Analysis: Trump’s taxes reveal why he really ran for president

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6 mins read

(CNN)Donald Trump needed a new act.

By 2015, more than a decade removed from the smashing success of “The Apprentice,” Trump’s brand — always his most marketable and valuable commodity — was foundering, his golf courses were losing loads of money and he had nine-figure loans coming due. (We know all of that thanks to blockbuster reporting from The New York Times that reveals Trump paid $750 in taxes in 2016 — and no taxes at all in 10 of the previous 15 years.)
So he ran for president. Which, in retrospect, makes all the sense in the world.
Trump had flirted with running for national office in the past — he made overtures in 1988, 2000, 2004 and 2012 — but had demurred, having achieved his goal of getting a bunch of free press for himself.
But his situation was different in 2015. He was no longer riding high financially or otherwise. He was seen less as a business titan and A-list celebrity — and much more as a a cultural curiosity, a sort of has-been throwback to the 1980s. Flirting with a run for president wasn’t enough; he needed to go further this time as a way to restart a flagging brand.
Everything from the early days of Trump’s presidential candidacy suggest that this was much more about boosting a brand than any serious campaign to actually wind up as the Republican presidential nominee.
“Mr. Trump announced a campaign that seemed a long shot to win, but was almost certain to bring him newfound attention, at the same time that his businesses were in need of a new approach,” wrote the Times’ David Leonhardt about Trump’s taxes — and his 2016 bid.
The announcement of his candidacy at Trump Tower — after the descent down his gold escalator — was essentially a free TV ad for the Trump brand.
The announcement speech itself featured Trump touting his building and its air conditioning (not kidding) as well as his golf courses. (“I have the best courses in the world, so I’d say, you what, if [Obama] wants to— I have one right next to the White House, right on the Potomac. If he’d like to play, that’s fine.”) He also mentioned he “just sold an apartment for $15 million to somebody from China” and that he owned a “big chunk of the Bank of America Building at 1290 Avenue of the Americas … very valuable.” And that he was “really rich.” And that he was “proud of (his) net worth” because he had “done an amazing job.”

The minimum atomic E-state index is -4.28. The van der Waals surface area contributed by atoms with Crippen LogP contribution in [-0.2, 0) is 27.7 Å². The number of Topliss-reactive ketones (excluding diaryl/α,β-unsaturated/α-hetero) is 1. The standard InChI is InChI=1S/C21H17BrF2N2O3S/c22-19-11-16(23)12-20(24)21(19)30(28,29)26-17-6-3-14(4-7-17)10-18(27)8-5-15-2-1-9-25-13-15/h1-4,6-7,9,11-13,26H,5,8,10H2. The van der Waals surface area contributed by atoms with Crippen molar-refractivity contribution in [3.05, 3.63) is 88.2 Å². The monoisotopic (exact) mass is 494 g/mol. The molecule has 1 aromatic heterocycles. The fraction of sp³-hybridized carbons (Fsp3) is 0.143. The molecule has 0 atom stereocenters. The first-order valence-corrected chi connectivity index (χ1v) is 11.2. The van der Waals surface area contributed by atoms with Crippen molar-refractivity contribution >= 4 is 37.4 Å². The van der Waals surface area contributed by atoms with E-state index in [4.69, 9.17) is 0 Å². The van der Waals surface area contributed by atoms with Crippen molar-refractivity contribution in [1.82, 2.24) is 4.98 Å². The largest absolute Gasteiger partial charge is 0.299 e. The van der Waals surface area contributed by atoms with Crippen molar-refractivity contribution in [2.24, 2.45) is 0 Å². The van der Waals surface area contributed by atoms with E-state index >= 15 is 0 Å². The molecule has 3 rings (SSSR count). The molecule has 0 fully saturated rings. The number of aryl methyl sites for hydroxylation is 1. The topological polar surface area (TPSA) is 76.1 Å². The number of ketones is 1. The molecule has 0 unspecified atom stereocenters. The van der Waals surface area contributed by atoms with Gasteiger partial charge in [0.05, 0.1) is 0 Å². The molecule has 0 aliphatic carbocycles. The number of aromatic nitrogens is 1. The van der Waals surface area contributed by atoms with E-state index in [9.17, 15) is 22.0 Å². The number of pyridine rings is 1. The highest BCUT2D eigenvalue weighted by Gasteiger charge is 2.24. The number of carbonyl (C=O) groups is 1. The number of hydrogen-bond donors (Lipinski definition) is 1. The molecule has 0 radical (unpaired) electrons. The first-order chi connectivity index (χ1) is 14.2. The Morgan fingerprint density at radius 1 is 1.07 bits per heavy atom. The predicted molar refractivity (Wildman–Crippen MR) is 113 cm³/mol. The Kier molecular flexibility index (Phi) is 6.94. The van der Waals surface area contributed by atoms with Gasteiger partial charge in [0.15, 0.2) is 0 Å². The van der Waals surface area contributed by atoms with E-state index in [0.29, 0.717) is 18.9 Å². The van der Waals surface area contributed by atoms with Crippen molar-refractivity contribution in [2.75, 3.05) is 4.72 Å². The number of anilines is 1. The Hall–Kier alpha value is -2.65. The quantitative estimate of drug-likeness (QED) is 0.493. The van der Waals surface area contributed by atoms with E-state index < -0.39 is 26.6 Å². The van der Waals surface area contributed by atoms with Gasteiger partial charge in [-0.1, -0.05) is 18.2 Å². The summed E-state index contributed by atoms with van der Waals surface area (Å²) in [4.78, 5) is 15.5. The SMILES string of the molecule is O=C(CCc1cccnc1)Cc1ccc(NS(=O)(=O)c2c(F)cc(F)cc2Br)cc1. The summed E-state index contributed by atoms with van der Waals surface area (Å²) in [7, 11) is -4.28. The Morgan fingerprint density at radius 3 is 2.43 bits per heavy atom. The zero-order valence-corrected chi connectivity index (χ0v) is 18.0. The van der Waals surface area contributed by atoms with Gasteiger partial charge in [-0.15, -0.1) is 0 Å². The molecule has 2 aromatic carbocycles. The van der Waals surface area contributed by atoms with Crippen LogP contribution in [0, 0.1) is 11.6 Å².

As the campaign wore on, Trump actually leaned into the campaign-as-personal-branding exercise even more heavily. In early March 2016, he held a press conference with displays of steaks, water and wine — all bearing his name — set up around the room. “We sell water and we have water, and it’s a very successful water company,” Trump said of Trump Ice natural spring water. “It’s a private little water company, and I supply the water for all my places and it’s very good.” (Uh, not so much.)
He also held every event he could at Trump properties — and played golf at Trump courses. And every time he talked, it was about how successful, how rich and how powerful he was. It was a dramatic reinvention — fueled by his willingness to say and do just about anything in the political arena and a block of voters who latched on to his radical outsider image and catapulted him into relevance again.
Throughout his 2016 campaign and his time in the White House, I kept coming back to a quote Trump gave about himself (and his life philosophy) to Playboy magazine back in 1990: “The show is Trump, and it is sold-out performances everywhere.”
The problem for Trump was that at the start of 2015, the performances weren’t sold out anymore. There were only a few stragglers in the audience. He was transformed in the public mind from titan of industry and reality TV star to over-the-hill carnival barker. He was bordering on irrelevancy. And worse, he was in dire financial straits, with no obvious prospects to turn things around.
Running for president was one of the last cards Trump had to play. His candidacy was borne of desperation, not of a desire to serve. Which we kind of always knew.
But with the Times’ tax revelations, we can now say so definitively.

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